I grew up with one older brother and three younger ones. There’s quite a difference in age between us. There are fifteen, nine and eight year’s age difference between myself and my three younger brothers.
No one asked me, nor was it expected of me, that I take on the role as ‘a second mother’ to my younger brothers, but that’s exactly what I did. I would take responsibility for them and how they felt. I used a lot of mental energy worrying about them, and also being there for them and doing things with them. At times I would even yell at them and put them into place and really acted out the ‘mothering-role’ as a teenager.
Back then I thought I was doing the right thing through being ‘good’. In retrospect I see that I did it to ease my own pain from not being met by my own parents. I did everything I could at the time to try to prevent my brothers from feeling the way I felt – not met, seen or loved.
I was always praised for being such a wonderful sister, and people would comment on how I one day would be an equally wonderful mother. I connected beautifully to other kids, my friends’ kids as well as with kids I didn’t know. And the same comments kept coming – what a wonderful mother I would one day become.
I was never posed the question whether I wanted to become a mother or not; the comments were laced with predetermination, like a fact. Like I had no choice in the matter, but rather – “You are placed on this Earth to become a mother, Nathalie. Deal with it.”
As much as I love and adore kids, I really didn’t question ‘the pressure’ I felt from myself and others and smiled at all the comments and politely said ‘thank you’. Through many years I bought various garments, books, toys and little things that I would have for my future children. I even knew in my mind what I would name them. It didn’t cross my mind, not in a million years, that I would not have my own children one day.
Boyfriends came and went, but starting a family never seemed right – it wasn’t the right time, nor the right financial or living situation, and not the right boyfriend.
The years quickly went by and my friends around me started to get established with houses, children and pets. They had their first, second and some had a third child. Through the years I went in and out of being desperate to get established and have my own children, but I never took the last, necessary step – stop and commit. I was too busy studying and travelling and being with the wrong guys. Ironically it was when I met someone who I could see as the father of my children, that I made the big decision – to not have any of my own!
I was totally confused. I thought “Who will I be if I am not a mother? Who will I be and what will I do with myself? Isn’t that a ‘mission’ all women have? Everyone is expecting me to become a mother. What will I say? What will people think? Am I a failure as a woman?” The thoughts went on and on…
I was caught in much doubt, confusion, self-loathing, shame and embarrassment – all at the same time.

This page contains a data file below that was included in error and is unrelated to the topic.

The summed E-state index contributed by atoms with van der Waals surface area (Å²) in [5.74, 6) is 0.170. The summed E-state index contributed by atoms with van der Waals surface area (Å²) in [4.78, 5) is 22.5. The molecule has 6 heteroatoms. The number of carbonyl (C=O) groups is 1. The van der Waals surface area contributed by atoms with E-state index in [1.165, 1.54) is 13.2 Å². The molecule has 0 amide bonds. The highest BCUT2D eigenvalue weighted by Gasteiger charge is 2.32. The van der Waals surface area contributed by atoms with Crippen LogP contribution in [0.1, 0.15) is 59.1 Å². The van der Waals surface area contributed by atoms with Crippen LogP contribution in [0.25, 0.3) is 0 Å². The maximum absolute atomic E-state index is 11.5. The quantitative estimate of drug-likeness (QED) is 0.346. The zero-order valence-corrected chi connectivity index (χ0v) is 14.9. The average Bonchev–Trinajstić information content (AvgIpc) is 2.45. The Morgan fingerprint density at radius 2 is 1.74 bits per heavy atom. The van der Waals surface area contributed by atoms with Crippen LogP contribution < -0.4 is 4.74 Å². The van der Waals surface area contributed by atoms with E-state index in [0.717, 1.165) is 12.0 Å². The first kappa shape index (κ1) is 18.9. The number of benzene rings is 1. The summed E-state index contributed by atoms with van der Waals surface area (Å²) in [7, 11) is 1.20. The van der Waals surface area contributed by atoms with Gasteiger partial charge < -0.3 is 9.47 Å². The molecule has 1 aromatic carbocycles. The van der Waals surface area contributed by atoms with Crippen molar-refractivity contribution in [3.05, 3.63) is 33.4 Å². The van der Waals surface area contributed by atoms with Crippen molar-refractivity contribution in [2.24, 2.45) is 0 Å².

That was until a new awareness awakened within me, in 2011, at the age of 36.
For the first time in my life, EVER, did I realize that I had a choice. I actually had a choice to become a mother or not. It was a true revelation happening inside of me, as I had never ever seen it as a choice before.
I had held onto the belief that becoming a mother was as ‘natural’ as the fact that I had a left arm. It was such a strong, profound and cemented belief in me, which I had never questioned. When I realized that I had a choice, it was a huge relief for me and a lot of tears were shed.
When I actually made the decision to not have any children of my own it was like a weight of a hundred kilos dropped off from my shoulders. Only then did I realize what process I had been through.
It’s quite ridiculous to now look at how oblivious I was in regards to my own body and my own life, and to what extent I had taken on a belief from outside of myself. I was blind to it, but the choice belonged to me all along.
I came to realize that I am a woman first and foremost, and to become a mother is a choice for each and every one to make on their own.
I feel complete and whole as a woman and not the least less amazing for not having children. I share the whole of me with all the children I meet on my path.
I was once asked what makes me joyful – my immediate answer was and still is children, of all ages, but that doesn’t mean I need my own.
I am beyond thrilled to have a 2 year old, adorable lovely nephew, from my oldest brother and I cherish spending time with him, every second and with the wonderful children of my many lovely friends.
I am forever grateful to Miranda and Serge Benhayon who supported me during the time I felt most confused and lost. They put things in perspective for me and it allowed me a deeper understanding of the way that I needed. I am forever inspired by their work through Universal Medicine, and it’s many students and practitioners.
I have never looked back. Living my life as the woman I am, choosing not to be a mother, feels joyful and complete.
By Nathalie Sterk, Oslo, Norway
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